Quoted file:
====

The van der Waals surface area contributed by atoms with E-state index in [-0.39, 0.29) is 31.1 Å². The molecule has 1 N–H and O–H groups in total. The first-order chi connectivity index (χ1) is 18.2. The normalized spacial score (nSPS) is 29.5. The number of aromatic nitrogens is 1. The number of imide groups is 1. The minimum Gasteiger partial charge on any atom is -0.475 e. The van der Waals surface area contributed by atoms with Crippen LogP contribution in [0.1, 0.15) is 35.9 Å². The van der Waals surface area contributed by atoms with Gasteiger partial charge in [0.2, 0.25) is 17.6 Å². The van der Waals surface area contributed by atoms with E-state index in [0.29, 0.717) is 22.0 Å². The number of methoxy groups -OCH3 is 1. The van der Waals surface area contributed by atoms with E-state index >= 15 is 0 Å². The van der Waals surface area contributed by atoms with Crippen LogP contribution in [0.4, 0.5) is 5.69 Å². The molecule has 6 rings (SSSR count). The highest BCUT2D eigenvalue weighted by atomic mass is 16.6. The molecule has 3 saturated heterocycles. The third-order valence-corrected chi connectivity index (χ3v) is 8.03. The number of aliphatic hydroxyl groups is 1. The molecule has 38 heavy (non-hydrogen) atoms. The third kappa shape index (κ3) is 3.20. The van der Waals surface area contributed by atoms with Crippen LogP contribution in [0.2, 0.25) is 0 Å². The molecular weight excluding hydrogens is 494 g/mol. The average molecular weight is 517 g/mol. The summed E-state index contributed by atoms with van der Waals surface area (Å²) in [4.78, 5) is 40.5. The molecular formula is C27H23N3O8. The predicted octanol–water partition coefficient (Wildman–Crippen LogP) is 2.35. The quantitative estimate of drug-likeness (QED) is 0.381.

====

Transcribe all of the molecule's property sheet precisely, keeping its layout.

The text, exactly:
The van der Waals surface area contributed by atoms with E-state index in [-0.39, 0.29) is 31.1 Å². The molecule has 1 N–H and O–H groups in total. The first-order chi connectivity index (χ1) is 18.2. The normalized spacial score (nSPS) is 29.5. The number of aromatic nitrogens is 1. The number of imide groups is 1. The minimum Gasteiger partial charge on any atom is -0.475 e. The van der Waals surface area contributed by atoms with Crippen LogP contribution in [0.1, 0.15) is 35.9 Å². The van der Waals surface area contributed by atoms with Gasteiger partial charge in [0.2, 0.25) is 17.6 Å². The van der Waals surface area contributed by atoms with E-state index in [0.29, 0.717) is 22.0 Å². The number of methoxy groups -OCH3 is 1. The van der Waals surface area contributed by atoms with E-state index >= 15 is 0 Å². The van der Waals surface area contributed by atoms with Crippen LogP contribution in [0.4, 0.5) is 5.69 Å². The molecule has 6 rings (SSSR count). The highest BCUT2D eigenvalue weighted by atomic mass is 16.6. The molecule has 3 saturated heterocycles. The third-order valence-corrected chi connectivity index (χ3v) is 8.03. The number of aliphatic hydroxyl groups is 1. The molecule has 38 heavy (non-hydrogen) atoms. The third kappa shape index (κ3) is 3.20. The van der Waals surface area contributed by atoms with Crippen LogP contribution in [0.2, 0.25) is 0 Å². The molecular weight excluding hydrogens is 494 g/mol. The average molecular weight is 517 g/mol. The summed E-state index contributed by atoms with van der Waals surface area (Å²) in [4.78, 5) is 40.5. The molecular formula is C27H23N3O8. The predicted octanol–water partition coefficient (Wildman–Crippen LogP) is 2.35. The quantitative estimate of drug-likeness (QED) is 0.381.